Open Your Bible
Zechariah 11:1-17, John 10:25-30, Acts 1:15-20
BY Guest Writer
We have a tough lesson coming up, no matter how we try to soften the blow. When leaders neglect their responsibilities, the consequences are grave—for everyone, in every time and every place. The opening imagery of this chapter sweeps through mighty cedars, majestic cypresses, sturdy oaks of Bashan, and the thickets of the Jordan. All have come crashing to ruin, and how great is their fall!
Against that devastating backdrop, the images shift to shepherds, a common figure for leaders in the Old Testament. It is important to make that connection because our “church-shaped” lens has relegated shepherds to the margins of society, which is where they had landed by the time of Jesus. Centuries before, however, shepherds in the ancient Near East had significant power and status because they controlled extensive sources of income: their flocks.
Zechariah’s bad shepherds—there were more than one—were missing some critical character traits. Good shepherds invested days and months of arduous labor as they migrated great lengths with their flocks to find food and water. In order to protect their sheep from threats of all kinds, they watched over them for long stretches of hours at a time. They cared for those that were diseased, and knew each sheep by name and touch. The shepherd’s staff was a symbol of care, giving assistance and direction, and of leadership and rescue. As Timothy Laniak states in his book While Shepherds Watch Their Flocks, good shepherds were skilled and trustworthy, “willing to take responsibility for the work,” whatever it may entail.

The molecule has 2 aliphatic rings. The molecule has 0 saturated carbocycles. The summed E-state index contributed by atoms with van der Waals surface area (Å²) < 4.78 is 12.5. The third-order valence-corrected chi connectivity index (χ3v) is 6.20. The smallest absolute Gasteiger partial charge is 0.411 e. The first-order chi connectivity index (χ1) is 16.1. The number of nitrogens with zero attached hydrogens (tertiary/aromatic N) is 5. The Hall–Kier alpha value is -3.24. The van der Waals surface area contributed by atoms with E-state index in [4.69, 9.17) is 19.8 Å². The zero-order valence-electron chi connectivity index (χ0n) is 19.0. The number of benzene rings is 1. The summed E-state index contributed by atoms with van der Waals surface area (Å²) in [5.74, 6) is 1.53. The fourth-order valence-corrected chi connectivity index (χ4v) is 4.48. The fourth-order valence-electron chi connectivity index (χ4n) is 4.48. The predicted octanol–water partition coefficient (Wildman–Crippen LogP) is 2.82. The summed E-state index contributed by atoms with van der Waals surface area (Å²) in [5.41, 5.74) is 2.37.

This description is a stark contrast to Zechariah’s harsh indictment of the shepherd God would appoint to bring judgment on the wayward people. He “does not care for those being destroyed, or seek the young or heal the maimed or nourish the healthy, but devours the flesh of the fat ones, tearing off even their hooves” (Zechariah 11:16, ESV). No wonder the chapter ends with a pronouncement of woe over that shepherd who deserted the flock and gave up on them, in essence, saying, “let them all die or destroy each other” (v.9, my paraphrase). He broke his staff called Favor (symbolizing the end of covenant compassion and rescue), and then demanded his payment: thirty pieces of silver. Judas betrayed the ultimate Good Shepherd for the same price (Matthew 26:14–15; 27:3–10).
This is heart-wrenching for what it says about the human condition behind the imagery. Those who bought and sold were only concerned with the profit. It’s hard not to think of the modern-day scourge of global human trafficking. Which begs the question: How can thoughtful and compassionate leaders intervene to stop the utter dissolution of social structures originally designed for our protection?
While this is a gloomy picture, to be sure, it would be incomplete without returning to the words of the Good Shepherd: “My sheep hear my voice, I know them, and they follow me” (John 10:27). Jesus assures that no one is able to snatch those sheep out of the Father’s hand (vv.28–30).
Elaine A. Phillips received a BA in social psychology from Cornell University, an MDiv from Biblical Theological Seminary, and an MA in Hebrew from the Institute of Holy Land Studies in Jerusalem, where she and her husband, Perry, studied and taught from 1976–79. She holds a PhD in rabbinic literature, and teaches Biblical Studies at Gordon College. She also serves as a historical geography field instructor for Jerusalem University College. She has published a commentary on Esther in The Expositor’s Bible Commentary; a devotional book, With God, Nothing Is Impossible; and, most recently, An Introduction to Reading Biblical Wisdom Texts.